When it comes to used cars, it’s hard to make lemonade out of a lemon. So don’t get stuck with a piece of junk in the first place.
Step 1: Look inside Start with the interior. If there’s lots of wear-and-tear on what you can plainly see, there’s likely even more where you can’t.
TIP: Be thorough -- if there are seat covers, look beneath them.
Step 2: Check for mismatched paint Check the car’s doorjambs and the underside of the hood; if you see mismatched paint, the car’s probably been repainted -- and that’s a sign it’s sustained major body damage.
Step 3: Check for oil or water spills Check the ground for any oil or water spills that could signal pricey mechanical problems.
Step 4: Look at the tires Stand behind the car and see if its front and rear tires line up correctly, and if the body is angled properly. If not, the frame is bent, likely due to an accident.
Step 5: Check for rust Rust is a sign of trouble to come. Once it starts, it’s pretty much unstoppable and will devour the car from the inside out. Check under the mats or carpet in the back seat and trunk; the rear is most susceptible rust.
Step 6: Check the odometer Average mileage is 12,000 to 15,000 miles a year, so do the math. If the mileage seems incredibly low, the odometer may have been tampered with.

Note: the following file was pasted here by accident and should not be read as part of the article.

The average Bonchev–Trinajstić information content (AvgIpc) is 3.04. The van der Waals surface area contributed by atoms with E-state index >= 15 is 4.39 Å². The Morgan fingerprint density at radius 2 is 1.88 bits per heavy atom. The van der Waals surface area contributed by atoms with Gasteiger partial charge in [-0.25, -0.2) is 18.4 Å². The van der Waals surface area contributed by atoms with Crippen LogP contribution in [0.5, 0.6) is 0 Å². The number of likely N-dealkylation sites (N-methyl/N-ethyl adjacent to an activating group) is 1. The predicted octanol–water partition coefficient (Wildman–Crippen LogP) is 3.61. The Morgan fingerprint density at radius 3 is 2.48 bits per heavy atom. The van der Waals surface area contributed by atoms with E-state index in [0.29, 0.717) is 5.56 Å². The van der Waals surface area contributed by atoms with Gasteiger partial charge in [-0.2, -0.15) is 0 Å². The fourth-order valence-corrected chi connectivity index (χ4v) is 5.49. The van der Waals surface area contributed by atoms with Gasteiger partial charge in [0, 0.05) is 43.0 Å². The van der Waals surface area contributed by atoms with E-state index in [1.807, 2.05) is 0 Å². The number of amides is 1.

Step 7: Look under the hood You don’t need to be a mechanic to spot red flags -- look for cracks or tears in hoses and belts, and check for any leaks or drips. You shouldn’t see any fluid under the hood at all.
TIP: Beware of vehicles that have been damaged in floods -- look for dried mud in crevices under the hood, the hardest area to clean up afterward.
Step 8: Hit the road Take the car for a test drive. When you accelerate, check for smoke and odd noises, like clinking or clanging. Stop and start a few times to test the brakes.
Step 9: Consult an expert Ask the seller if you can get the car checked by a mechanic. If the seller hesitates, walk away!
Step 10: Head online Before you write that check, use the car’s vehicle identification number (or VIN) to get a detailed vehicle history -- including accidents, flood damage, and indications of odometer tampering -- from one of the many online sites that provide this service for a low cost.
FACT: More than 200,000 vehicles were submerged after Hurricane Katrina -- and about 10% of those are still being sold today.